House GOP Facing Serious Recruitment Problems
by Jonathan Singer, Wed Sep 12, 2007 at 03:25:12 PM EDT
You know things are especially bad for a party when it has trouble recruiting candidates in districts in which they have institutional advantages (e.g. a big registration edge) to go up against potentially vulnerable incumbents of the other party. But such is apparently the case for House Republicans. Take a look at this news out of Georgia courtesy of The Atlanta Journal-Constitution's Political Insider blog.
In past election seasons, Democrats Jim Marshall in the 8th District and John Barrow in the 12th have been perennial Republican targets. And on paper, they're still vulnerable.
But the anointed GOP candidate in the middle Georgia race against Marshall, former Air Force major general Rick Goddard, has had a rough start.
Even more indicative of trepidation among Georgia Republicans, and their fear of a poor harvest in '08, is the party's failure -- thus far -- to field any candidate to challenge the Savannah-based Barrow.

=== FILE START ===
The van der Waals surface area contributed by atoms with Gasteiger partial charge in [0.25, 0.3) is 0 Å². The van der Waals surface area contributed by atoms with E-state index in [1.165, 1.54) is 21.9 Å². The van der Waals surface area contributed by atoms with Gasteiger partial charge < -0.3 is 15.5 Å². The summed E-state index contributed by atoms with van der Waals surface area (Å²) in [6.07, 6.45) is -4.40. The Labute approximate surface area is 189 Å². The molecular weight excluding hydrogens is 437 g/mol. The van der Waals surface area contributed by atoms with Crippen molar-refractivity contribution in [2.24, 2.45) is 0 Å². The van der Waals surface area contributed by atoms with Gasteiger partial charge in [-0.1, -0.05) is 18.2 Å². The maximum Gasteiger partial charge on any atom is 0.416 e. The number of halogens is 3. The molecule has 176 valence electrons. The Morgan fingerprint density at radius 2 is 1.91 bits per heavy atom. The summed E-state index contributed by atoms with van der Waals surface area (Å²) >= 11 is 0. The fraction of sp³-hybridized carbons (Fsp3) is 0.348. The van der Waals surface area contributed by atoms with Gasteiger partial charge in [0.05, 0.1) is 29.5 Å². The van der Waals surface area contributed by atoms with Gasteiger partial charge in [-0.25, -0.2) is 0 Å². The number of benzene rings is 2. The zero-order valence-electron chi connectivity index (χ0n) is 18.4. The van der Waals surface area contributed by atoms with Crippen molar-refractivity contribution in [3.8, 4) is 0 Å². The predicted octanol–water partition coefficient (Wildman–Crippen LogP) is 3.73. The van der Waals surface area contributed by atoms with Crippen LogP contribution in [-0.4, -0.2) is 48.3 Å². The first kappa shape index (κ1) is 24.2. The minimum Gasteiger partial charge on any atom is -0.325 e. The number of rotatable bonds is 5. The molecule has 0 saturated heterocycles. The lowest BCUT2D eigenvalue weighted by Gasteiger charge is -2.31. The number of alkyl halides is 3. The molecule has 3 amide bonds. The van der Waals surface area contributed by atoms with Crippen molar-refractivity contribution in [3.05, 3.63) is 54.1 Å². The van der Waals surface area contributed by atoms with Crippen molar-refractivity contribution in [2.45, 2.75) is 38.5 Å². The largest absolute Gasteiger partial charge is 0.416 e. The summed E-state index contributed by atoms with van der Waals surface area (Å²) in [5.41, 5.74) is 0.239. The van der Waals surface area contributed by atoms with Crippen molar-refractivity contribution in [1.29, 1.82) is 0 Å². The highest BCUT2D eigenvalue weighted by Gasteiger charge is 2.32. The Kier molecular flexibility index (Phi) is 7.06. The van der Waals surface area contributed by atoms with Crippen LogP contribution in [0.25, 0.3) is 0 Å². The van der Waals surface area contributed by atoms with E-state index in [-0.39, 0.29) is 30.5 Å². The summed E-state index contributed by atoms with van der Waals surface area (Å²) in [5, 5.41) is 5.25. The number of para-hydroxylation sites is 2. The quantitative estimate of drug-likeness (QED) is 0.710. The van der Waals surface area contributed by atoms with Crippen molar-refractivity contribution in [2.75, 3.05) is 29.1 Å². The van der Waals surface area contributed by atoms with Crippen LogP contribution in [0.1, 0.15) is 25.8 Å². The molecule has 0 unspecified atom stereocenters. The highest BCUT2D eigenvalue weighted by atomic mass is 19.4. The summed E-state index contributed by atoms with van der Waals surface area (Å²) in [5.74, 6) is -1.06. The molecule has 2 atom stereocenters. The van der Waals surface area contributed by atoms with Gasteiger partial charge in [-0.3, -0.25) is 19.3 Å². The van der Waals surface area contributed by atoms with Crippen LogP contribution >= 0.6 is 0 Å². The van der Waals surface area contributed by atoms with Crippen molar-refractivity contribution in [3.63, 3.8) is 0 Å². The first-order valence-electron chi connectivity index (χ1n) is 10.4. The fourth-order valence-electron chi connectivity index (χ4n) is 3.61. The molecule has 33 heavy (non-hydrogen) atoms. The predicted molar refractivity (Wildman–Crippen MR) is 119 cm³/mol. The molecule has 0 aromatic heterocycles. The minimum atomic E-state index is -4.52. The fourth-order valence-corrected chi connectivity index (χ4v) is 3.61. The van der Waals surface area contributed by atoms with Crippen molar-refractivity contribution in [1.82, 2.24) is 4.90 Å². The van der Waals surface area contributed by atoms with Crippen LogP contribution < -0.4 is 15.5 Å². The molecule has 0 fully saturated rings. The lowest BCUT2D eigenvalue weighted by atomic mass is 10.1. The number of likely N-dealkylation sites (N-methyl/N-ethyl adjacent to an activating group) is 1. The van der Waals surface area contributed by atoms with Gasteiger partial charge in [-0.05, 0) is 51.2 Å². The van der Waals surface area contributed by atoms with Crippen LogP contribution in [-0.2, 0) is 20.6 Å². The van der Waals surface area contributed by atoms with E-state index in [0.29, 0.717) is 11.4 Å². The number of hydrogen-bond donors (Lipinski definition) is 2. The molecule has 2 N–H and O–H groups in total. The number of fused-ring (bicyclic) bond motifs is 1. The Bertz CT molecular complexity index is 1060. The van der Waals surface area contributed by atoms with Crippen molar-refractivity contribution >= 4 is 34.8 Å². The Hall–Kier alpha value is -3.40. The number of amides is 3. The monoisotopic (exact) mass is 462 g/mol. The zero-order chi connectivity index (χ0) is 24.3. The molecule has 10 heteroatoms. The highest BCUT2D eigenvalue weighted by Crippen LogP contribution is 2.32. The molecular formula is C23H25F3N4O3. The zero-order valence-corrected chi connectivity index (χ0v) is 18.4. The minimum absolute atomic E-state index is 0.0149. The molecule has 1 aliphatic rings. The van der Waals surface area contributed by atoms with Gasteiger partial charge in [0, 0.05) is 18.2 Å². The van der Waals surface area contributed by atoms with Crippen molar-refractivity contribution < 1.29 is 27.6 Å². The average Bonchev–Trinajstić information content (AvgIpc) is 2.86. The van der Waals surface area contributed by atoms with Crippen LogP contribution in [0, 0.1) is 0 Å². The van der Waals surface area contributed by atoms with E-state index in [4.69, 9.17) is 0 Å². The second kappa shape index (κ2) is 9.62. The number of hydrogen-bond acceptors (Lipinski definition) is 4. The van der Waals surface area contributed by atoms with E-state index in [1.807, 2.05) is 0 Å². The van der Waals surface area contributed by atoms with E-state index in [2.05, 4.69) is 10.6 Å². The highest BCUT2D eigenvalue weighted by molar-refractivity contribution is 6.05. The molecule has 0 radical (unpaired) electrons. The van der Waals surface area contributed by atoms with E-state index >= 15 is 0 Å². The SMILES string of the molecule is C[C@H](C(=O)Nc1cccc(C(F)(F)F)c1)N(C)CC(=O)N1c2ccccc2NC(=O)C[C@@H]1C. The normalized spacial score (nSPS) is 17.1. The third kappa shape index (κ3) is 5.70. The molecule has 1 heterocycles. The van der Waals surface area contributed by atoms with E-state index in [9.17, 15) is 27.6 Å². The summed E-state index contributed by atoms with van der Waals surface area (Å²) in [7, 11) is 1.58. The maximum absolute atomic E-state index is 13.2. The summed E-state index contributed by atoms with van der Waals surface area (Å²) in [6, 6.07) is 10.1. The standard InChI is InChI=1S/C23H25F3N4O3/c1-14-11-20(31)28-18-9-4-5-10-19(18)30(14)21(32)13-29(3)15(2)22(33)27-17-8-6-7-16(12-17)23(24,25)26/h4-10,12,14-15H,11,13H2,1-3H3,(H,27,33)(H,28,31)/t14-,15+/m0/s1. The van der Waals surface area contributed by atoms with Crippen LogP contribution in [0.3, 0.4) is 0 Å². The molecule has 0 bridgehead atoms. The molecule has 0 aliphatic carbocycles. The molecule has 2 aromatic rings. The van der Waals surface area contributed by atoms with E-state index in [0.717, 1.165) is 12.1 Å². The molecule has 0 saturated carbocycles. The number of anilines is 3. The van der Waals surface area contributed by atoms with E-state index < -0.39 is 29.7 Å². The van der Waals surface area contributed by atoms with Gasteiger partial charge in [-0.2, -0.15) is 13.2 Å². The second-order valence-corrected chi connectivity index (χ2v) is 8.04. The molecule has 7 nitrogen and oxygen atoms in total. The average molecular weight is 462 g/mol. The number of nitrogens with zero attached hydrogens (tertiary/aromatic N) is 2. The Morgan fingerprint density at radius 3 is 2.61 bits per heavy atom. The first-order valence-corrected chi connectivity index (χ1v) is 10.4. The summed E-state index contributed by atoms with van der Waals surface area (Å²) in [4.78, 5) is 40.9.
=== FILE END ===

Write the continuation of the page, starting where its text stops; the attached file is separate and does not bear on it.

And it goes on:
If Barrow and Marshall aren't the two most endangered Democratic incumbents in the House, then they're certainly among the handful of members of the majority who could potentially have the most trouble in 2008. Neither Barrow nor Marshall received more than 51 percent of the vote in 2006, a great year for Democrats.
So why, then, aren't serious challengers lining up to go up against the two this year? Local dynamics and personal decisions by potential candidates certainly play a lot into it. But so, too, does the current environment, which as a result of being so terrible for the GOP is scaring off potentially strong Republican candidates around the country from challenging Democratic incumbents who may be beatable. Sure, you say, the establishment press sure doesn't make it seem like things are this bad for the GOP, or that good for the Democrats, for that matter. But in instances like these it is the Republican state legislators in rural Georgia saying no to the Republican establishment inside the Beltway that I might turn to in order to find out just what the environment is like around the country.